When we are no longer able to change a situation – we are challenged to change ourselves. – Viktor E. Frankl
While growing up my parents had just a few ‘wants’ for me and my brother. They wanted us to be men of honor and men of faith. They also wanted us to treat others as we wished to be treated ourselves. That was it, pretty simple, and yet at times hard to achieve.
The challenge they wrestled with, as most parents do, is that at times they wanted those things more for us than we wanted them for ourselves. The challenges of adolescence, discovering our own path and direction, making good, and at times, not so good decisions…was all part of the process. The good news is that they stuck with us, focused on helping us learn to think for ourselves, and provided the gentle correction needed along the way. It may have been a bit bumpy at times, but the journey was worth it all.
As leaders, mentors, and coaches we face the same challenge. At times we will seem to want success, growth, clarity, etc. more for those we lead than they seem to want for themselves. From personal experience, it can be quite frustrating. Why can’t they see what I see, believe what I believe, and know the potential they have? If they would only do what I say it would be so much easier…or so we think.
Here’s the question. What is the best approach to bring those we lead along their personal and professional path? How can we accomplish organizational goals and help our teams become all they can be? How can we help those we lead to want for themselves even more than we want for them? As with parenting the steps are pretty simple (maybe that’s why we over complicate them at times).
Step 1 – It’s their path, not yours – it starts with listening.
At times I’ve caught myself focused on what I believe people want vs. listening to what they want. It’s different than when we were kids. We all have the ability to self-direct our personal path. The key as a leader is to listen to those we serve, provide the insights they desire, and help them discover their personal path.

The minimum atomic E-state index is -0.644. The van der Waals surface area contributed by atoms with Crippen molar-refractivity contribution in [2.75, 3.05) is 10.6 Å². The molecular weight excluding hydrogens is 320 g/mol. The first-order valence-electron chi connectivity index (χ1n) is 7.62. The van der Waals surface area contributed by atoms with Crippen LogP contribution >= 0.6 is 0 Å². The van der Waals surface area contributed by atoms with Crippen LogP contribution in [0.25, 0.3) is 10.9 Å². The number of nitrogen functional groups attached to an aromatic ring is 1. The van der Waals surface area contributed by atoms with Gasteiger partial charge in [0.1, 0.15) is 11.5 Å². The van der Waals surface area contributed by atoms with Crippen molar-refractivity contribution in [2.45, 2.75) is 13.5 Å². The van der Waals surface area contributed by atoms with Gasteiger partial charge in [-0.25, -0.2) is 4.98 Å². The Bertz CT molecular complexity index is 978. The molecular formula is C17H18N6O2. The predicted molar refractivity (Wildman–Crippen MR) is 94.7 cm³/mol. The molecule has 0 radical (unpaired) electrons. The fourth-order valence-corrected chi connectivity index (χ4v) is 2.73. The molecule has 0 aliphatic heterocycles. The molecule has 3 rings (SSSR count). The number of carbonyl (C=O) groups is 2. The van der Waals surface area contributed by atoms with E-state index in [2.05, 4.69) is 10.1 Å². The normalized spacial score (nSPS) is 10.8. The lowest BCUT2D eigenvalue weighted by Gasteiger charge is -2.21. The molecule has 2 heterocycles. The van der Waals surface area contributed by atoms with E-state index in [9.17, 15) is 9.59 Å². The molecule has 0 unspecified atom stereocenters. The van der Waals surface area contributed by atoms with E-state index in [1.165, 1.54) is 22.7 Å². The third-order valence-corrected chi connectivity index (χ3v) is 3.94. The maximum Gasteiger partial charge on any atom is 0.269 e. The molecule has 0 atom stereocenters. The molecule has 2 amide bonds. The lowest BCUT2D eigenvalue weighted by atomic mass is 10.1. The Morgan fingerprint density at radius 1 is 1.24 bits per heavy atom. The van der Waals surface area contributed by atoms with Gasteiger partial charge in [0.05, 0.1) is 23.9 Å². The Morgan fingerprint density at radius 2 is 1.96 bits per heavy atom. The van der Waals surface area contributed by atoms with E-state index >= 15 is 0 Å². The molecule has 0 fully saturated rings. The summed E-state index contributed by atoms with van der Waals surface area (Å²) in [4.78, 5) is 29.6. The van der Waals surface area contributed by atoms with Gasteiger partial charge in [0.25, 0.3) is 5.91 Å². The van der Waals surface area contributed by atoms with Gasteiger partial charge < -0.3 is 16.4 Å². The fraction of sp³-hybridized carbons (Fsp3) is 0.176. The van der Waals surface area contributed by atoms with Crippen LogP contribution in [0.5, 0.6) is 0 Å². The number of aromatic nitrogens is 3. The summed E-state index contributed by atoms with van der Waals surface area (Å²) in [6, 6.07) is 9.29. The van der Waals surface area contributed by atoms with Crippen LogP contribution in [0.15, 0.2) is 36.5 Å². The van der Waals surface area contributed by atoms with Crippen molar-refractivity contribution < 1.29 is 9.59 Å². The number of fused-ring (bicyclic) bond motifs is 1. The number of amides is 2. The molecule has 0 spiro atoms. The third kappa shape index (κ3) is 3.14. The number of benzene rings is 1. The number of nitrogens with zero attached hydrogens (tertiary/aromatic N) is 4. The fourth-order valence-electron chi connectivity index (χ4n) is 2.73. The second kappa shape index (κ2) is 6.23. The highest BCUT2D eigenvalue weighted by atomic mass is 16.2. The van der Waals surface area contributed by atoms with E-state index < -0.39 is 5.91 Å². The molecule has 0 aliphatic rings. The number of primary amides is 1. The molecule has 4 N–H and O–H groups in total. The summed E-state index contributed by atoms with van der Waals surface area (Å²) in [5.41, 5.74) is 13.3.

Step 2 – It’s their journey, not yours – help to build roadmaps.
As with life, our careers are a journey. Sometimes in the fast lane, other times just idling along. The way that we plan where we will arrive in time is directly associated with the roadmap, the path that we take. Each of those we lead will require a different roadmap, there is no ‘one route fits all” to achieve success. Each team member is uniquely formed and gifted, no two are the same.
Step 3 – It’s their destination, not yours – get ready to step out of the picture
I remember when one of my senior team members received their first significant promotion. For some crazy reason I thought (if but for a second) that they achieved this because of the work I did with them. Wow, was that a crazy thought. It had very little to do with me, it was all them. All I did was light their path, help them build their personal roadmap, and hang around to celebrate from the sidelines as they reached their destination. At the time it was a little bitter sweet, but looking back, great joy in knowing that I was able to help just a bit along the way. They discovered that they really did want it for themselves.
The key was to simply cast the vision, provide guidance along the way, encourage positive behaviors and be there to listen. Much like my parents wanted for me, my role as a leader was to simply treat others as I wanted to be treated.
The key to overcoming the challenge of wanting more for others than they seem to want for themselves, is to help them see the full potential of the destination. To help them build the roadmap and teach them how to create a path to success. Their success can become part of your leadership legacy.
Question – Can you name those on your team that you seem want more for than they want for themselves? Have you taken the time to listen to their dreams, and help build their personal roadmap as they define their potential destination?
Leading is hard, it’s a full contact sport. You will get knocked around, but it will be well worth the effort and in the end…you may leave a legacy of leaders in your trail.